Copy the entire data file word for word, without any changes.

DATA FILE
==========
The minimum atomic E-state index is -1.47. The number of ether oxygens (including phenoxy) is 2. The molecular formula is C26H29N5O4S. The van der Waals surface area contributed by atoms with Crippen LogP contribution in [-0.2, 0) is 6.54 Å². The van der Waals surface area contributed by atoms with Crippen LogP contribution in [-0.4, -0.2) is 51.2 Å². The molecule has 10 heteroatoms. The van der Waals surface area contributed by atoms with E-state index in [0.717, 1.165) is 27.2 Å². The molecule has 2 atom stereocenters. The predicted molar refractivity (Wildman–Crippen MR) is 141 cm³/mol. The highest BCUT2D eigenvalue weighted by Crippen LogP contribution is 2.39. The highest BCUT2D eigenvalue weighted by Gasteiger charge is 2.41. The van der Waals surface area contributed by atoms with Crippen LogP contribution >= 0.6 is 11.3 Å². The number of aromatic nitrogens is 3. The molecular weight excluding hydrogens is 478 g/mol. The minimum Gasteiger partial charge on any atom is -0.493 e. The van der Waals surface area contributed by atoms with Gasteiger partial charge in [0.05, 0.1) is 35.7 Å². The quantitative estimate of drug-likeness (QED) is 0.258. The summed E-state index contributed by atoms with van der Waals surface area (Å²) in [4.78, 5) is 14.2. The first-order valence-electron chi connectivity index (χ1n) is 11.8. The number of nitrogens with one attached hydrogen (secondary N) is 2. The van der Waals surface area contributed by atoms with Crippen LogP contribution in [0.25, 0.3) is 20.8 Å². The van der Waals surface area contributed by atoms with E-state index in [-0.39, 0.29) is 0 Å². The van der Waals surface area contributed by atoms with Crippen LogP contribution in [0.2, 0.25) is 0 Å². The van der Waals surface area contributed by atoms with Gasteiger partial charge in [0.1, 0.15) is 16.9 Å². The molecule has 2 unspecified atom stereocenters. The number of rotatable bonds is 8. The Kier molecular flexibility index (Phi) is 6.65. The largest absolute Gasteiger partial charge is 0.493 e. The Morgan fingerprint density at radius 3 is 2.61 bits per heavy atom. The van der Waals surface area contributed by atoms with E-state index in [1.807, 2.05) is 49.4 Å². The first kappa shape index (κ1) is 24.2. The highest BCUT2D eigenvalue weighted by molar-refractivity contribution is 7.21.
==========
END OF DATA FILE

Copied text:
The minimum atomic E-state index is -1.47. The number of ether oxygens (including phenoxy) is 2. The molecular formula is C26H29N5O4S. The van der Waals surface area contributed by atoms with Crippen LogP contribution in [-0.2, 0) is 6.54 Å². The van der Waals surface area contributed by atoms with Crippen LogP contribution in [-0.4, -0.2) is 51.2 Å². The molecule has 10 heteroatoms. The van der Waals surface area contributed by atoms with E-state index in [0.717, 1.165) is 27.2 Å². The molecule has 2 atom stereocenters. The predicted molar refractivity (Wildman–Crippen MR) is 141 cm³/mol. The highest BCUT2D eigenvalue weighted by Crippen LogP contribution is 2.39. The highest BCUT2D eigenvalue weighted by Gasteiger charge is 2.41. The van der Waals surface area contributed by atoms with Crippen LogP contribution >= 0.6 is 11.3 Å². The number of aromatic nitrogens is 3. The molecular weight excluding hydrogens is 478 g/mol. The minimum Gasteiger partial charge on any atom is -0.493 e. The van der Waals surface area contributed by atoms with Gasteiger partial charge in [0.05, 0.1) is 35.7 Å². The quantitative estimate of drug-likeness (QED) is 0.258. The summed E-state index contributed by atoms with van der Waals surface area (Å²) in [4.78, 5) is 14.2. The first-order valence-electron chi connectivity index (χ1n) is 11.8. The number of nitrogens with one attached hydrogen (secondary N) is 2. The van der Waals surface area contributed by atoms with Crippen LogP contribution in [0.25, 0.3) is 20.8 Å². The van der Waals surface area contributed by atoms with E-state index in [-0.39, 0.29) is 0 Å². The van der Waals surface area contributed by atoms with Crippen LogP contribution in [0.2, 0.25) is 0 Å². The van der Waals surface area contributed by atoms with Gasteiger partial charge in [0.1, 0.15) is 16.9 Å². The molecule has 2 unspecified atom stereocenters. The number of rotatable bonds is 8. The Kier molecular flexibility index (Phi) is 6.65. The largest absolute Gasteiger partial charge is 0.493 e. The Morgan fingerprint density at radius 3 is 2.61 bits per heavy atom. The van der Waals surface area contributed by atoms with E-state index in [1.807, 2.05) is 49.4 Å². The first kappa shape index (κ1) is 24.2. The highest BCUT2D eigenvalue weighted by molar-refractivity contribution is 7.21.